Advice Needed about recall & jumping up

(27 Posts)
HorseyVic Tue 21-Jan-20 16:34:06

First time poster, bit nervous!
I have an 8 month old jack Russell - poodle cross. She is a medium sized dog, about the same size as a springer spaniel. She’s also very clever and very fast. At home in the garden/field, at training and when we are out and there’s no one else around, her recall is excellent but as soon as she sees another dog she legs it to say hello. Nothing we have tried (treats, ball) is enticing enough to get her to come back. She also sometimes jumps up. She is getting better at not doing that but twice recently has nearly had elderly ladies over. I only let her off places that are well known dog walking areas and when I think it’s safe to do so, but she will cover a huge amount of ground very quickly if she sees another dog. How do we go from perfectly behaved when no ones around to well behaved when there are other people and dogs?
Also a bit of an AIBU - when people are walking in very wet, very muddy places that are popular with dog walkers AIBU to think that they’re idiots if they are in brand new, clean clothes?

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GrumpyMiddleAgedWoman Tue 21-Jan-20 16:46:16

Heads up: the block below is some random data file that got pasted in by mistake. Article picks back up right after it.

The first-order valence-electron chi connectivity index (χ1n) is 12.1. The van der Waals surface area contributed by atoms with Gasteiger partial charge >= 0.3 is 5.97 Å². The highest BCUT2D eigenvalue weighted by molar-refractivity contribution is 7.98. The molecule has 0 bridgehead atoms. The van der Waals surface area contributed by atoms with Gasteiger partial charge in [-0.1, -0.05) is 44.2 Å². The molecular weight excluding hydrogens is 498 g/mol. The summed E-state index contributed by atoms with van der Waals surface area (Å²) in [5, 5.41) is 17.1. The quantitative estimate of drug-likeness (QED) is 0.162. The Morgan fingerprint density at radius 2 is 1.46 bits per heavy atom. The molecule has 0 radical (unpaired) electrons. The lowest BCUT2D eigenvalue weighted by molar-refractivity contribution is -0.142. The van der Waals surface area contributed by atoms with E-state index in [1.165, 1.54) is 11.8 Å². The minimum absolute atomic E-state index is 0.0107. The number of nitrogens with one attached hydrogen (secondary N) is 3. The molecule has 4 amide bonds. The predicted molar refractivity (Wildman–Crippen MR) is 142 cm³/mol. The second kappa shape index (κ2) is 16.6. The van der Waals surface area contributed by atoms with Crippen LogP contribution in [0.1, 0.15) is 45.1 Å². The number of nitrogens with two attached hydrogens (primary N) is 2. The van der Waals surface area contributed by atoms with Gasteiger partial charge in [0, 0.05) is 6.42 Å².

She's still young and at that age still likely to bolt. Have you tried recall when tempting distractions are still at a distance or is any sight of them too much for her? If it is, you might want to keep her on a longline and work on her recall on that, including around distractions, because the more she self-rewards by legging it, the more ingrained that behaviour will become. And the more people you will annoy.

There is a lot of good advice in 'Perfect Recall' which talks about all possible temptations.

(And anybody who walks in muddy areas, dogs or not, in clean new clothes is an idiot. That said, I do get pissed off when accosted by dogs with zero recall especially if they either jump up or disturb my own dog during training.)

HorseyVic Tue 21-Jan-20 17:13:44

Thanks I’ll have a look at perfect recall. She has come back a couple of times recently instead of running but that relies on me seeing or hearing the other dog before she notices. I hadn’t thought of it as self-rewarding before, that’s really helpful, thanks. I also really understand the annoyance at training being interrupted. I really don’t want her to upset or worse still injure someone but I don’t know how to train her to resist the temptation without exposing her to it (given that she is good in any training we’ve done).

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CMOTDibbler Tue 21-Jan-20 17:33:15

Total Recall is an excellent book with loads of advice on dealing with all kinds of issues. When you say you use treats, what are they? For recall you want to be offering something waaay better that the 'reward' of playing with another dog - hot dogs, cooked chicken breast, liver paste. Whatever totally floats her boat, and have the odd jackpot of something super special so she never knows if that would be on offer

adaline Tue 21-Jan-20 18:14:36

If you can't trust her off the lead around other dogs then she really needs to be on a long-line until you crack it. I understand that might be limiting for you but it's really not fair on other dogs/owners to have to cope with your dog charging up to them.